hands7. Helpful strangers – In addition to the priests and list members above, I think all genealogists have – at one time or another – been helped by the kindness of strangers.  Here’s a thank you to all of those librarians, cemetery record-keepers, funeral homes, and residents of towns foreign to me that took a moment to help!

facebook-gene8. The genea-blogging community – I wasn’t sure about all this blogging business, but who would not be encouraged by such a warm welcome from a bunch of strangers?  I now call them friends, and I learn something new about genealogy every week from them.

9. My ancestors – Many people wonder why genealogists spend so much time digging up the past.  I hope that by finding the name of some ancestor from centuries ago, a name literally not spoken on this earth in years, I can bring some form of honor or respect to their names.  They can be remembered.  Thanks also to my great-grandparents for making that long journey from your homes that has allowed me to call the United States of America my home!

easter08110. My nieces and nephews – You are too young to show any interest in Aunt Donna’s papers, charts, and books right now, but I hope that some day you’ll take all of my work and pass it on.  Thank you for making my personal history full of fun, love, and laughter!

Forensic Photography: Alas, Poor Nicolaus!

Researchers in Poland this week confirmed that the skeletal remains found in a Frombork cathedral are indeed those of Nicolaus Copernicus.  There are many amazing things about this story.  Copernicus has been dead for 465 years, yet genetic researchers were able to confirm the remains through DNA testing, comparing DNA found in the bones to DNA retrieved from hairs found in a book that the astronomer owned.  They were not sure that the remains were his because his grave in the cathedral was unmarked.  But what I found even more remarkable about this story was the fact that researchers used the skull to create a computer-generated reconstruction of what he may have looked like – hence the title of this post.  The image looks a lot like paintings that exist of him.  There are many articles about this discovery; this one includes the reconstructed photo.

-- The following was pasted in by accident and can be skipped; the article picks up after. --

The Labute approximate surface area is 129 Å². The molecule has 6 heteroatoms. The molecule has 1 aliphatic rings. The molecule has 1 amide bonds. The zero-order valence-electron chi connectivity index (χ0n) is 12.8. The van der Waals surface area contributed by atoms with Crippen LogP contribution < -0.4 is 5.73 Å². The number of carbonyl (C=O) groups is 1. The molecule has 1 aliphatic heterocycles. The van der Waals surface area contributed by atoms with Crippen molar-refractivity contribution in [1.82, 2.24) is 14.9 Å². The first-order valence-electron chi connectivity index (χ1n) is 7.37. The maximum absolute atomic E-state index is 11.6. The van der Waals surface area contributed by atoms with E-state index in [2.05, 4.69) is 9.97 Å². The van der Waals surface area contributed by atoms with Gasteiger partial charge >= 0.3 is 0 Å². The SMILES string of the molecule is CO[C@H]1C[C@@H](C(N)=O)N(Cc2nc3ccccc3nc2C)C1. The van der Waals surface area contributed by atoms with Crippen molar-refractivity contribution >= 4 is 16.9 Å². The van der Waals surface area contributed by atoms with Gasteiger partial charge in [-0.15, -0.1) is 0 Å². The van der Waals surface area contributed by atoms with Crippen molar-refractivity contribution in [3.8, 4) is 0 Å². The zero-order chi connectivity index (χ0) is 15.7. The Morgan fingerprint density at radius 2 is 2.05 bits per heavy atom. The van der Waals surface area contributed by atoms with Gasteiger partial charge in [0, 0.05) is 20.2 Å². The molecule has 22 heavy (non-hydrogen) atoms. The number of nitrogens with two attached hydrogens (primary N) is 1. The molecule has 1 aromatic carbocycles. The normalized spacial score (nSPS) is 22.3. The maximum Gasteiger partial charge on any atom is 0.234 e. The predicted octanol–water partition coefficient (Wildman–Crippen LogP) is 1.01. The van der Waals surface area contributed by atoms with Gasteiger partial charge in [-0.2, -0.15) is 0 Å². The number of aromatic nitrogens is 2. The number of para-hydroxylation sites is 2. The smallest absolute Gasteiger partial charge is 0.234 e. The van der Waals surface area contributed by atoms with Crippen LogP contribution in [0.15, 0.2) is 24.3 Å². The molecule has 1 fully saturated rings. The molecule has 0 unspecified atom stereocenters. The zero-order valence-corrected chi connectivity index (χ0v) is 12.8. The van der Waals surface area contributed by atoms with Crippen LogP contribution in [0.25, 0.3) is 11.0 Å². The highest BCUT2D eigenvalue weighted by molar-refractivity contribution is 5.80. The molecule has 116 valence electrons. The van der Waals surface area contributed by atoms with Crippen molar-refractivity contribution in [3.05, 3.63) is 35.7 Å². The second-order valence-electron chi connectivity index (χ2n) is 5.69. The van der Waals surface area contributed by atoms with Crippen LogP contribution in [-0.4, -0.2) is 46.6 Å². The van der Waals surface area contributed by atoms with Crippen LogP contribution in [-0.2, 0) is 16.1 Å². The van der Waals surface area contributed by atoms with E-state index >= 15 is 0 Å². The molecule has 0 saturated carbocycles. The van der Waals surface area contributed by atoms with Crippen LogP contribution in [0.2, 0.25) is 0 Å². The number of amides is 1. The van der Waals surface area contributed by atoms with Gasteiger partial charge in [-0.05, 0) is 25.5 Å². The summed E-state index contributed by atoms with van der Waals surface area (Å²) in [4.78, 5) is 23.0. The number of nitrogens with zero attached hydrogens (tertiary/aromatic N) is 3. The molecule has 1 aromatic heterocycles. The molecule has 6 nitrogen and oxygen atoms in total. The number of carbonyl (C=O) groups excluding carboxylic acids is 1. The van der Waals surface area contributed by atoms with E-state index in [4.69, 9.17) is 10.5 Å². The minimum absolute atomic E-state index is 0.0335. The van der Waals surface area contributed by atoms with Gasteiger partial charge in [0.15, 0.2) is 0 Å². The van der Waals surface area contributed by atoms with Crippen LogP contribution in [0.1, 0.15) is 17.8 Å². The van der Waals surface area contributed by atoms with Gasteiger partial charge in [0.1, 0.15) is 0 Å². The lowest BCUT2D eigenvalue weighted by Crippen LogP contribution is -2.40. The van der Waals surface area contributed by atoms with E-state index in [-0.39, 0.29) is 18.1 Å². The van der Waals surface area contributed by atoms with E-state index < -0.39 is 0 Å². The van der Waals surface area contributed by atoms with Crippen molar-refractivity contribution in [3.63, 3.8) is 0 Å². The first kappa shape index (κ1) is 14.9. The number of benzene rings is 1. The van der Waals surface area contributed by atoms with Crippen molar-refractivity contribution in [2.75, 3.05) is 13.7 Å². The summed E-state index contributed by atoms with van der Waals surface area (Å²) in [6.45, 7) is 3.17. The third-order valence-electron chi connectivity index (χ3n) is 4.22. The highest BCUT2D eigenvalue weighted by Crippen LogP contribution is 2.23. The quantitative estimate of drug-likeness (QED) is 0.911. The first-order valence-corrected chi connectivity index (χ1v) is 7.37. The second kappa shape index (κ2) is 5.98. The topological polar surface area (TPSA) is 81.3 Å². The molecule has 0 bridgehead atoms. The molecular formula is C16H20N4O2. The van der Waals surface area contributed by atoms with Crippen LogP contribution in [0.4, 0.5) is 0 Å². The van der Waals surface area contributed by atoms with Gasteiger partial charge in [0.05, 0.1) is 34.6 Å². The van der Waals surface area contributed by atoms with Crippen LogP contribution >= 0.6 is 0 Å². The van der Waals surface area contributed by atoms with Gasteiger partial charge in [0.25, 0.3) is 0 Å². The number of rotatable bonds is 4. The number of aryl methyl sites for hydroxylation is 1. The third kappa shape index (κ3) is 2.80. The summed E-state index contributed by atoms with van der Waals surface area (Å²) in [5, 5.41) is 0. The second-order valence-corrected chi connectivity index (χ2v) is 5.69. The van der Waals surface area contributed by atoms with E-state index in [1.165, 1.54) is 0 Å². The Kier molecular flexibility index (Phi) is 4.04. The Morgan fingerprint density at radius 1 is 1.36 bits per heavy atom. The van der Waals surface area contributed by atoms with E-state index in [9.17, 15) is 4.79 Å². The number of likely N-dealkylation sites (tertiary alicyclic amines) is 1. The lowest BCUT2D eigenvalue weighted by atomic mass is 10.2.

Does anyone else find it fascinating that a 16th Century skeleton can lead to DNA verification as well as an image of what he looked like?  One dissenting view, found on the blog to Discover magazine, wonders why it is considered acceptable to do this.  The article states:

While exercises like this are of historical interest, to me they’ve always raised the question as to when a set of remains becomes fair game for mucking about. If you were to dig up poor great aunt Edna, extract her skull, and sent it off to a lab in Sweden, you might be looked upon as being disrespectful or worse. But, digging about to find the remains of Copernicus is apparently completely OK, and was actually ordered by the local Catholic bishop. So when does this happen? Is there something like the copyright system where the right to be outraged by disturbance of a grave expires after a certain number of years? Is it more like radioactivity of the soul, where the connection to something sacred fades with an e-folding time?

I wasn’t quite as cynical when I heard the news, but the author does make a good point.  When is it acceptable to move/mess with someone’s remains?  But, I have to admit, all I could think about is what would happen if we just happened to have access to the bones of our ancestors…you know, those pesky ones that we don’t have any photos of?  It also made me think of these poor fellows:

Former residents of Pfaffenhofen an der Ilm, Bavaria, Germany.

Former residents of Pfaffenhofen an der Ilm, Bavaria, Germany.

These skulls were in an outdoor alcove of the cemetery church in Pfaffenhofen, called St. Andreas.  I’m still not sure why they’re on the shelf instead of in the ground!

Learn Geography to Help Your Genealogy

Geography Awareness Week (November 16-22, 2008) is drawing to a close.  I was delighted to learn about it from Lisa, who had several posts at 100 Years in America related to her ancestors’ countries.  Inspired, Jessica also took up the cause and made us all more aware of our own geographical incompetence!  Their posts made me realize how much I enjoy geography.  As a traveler, I love to pour over maps and figure out where I want to go, or even to figure out where I was (maps were useless in Venice, so I was only able to see where we were in retrospect).  Fortunately, I inherited my sense of direction from my father; my mother actually got lost five blocks from our house when I was a child – I thought for sure we’d never make it home.  As citizens of this earth, it’s fun to learn about all of the wonders of it.  But as genealogists, it’s absolutely vital to develop a sense of historical geographical awareness.  By this I mean a knowledge of a place’s name or boundary changes throughout its history.  Without this knowledge, we might never actually find our ancestors!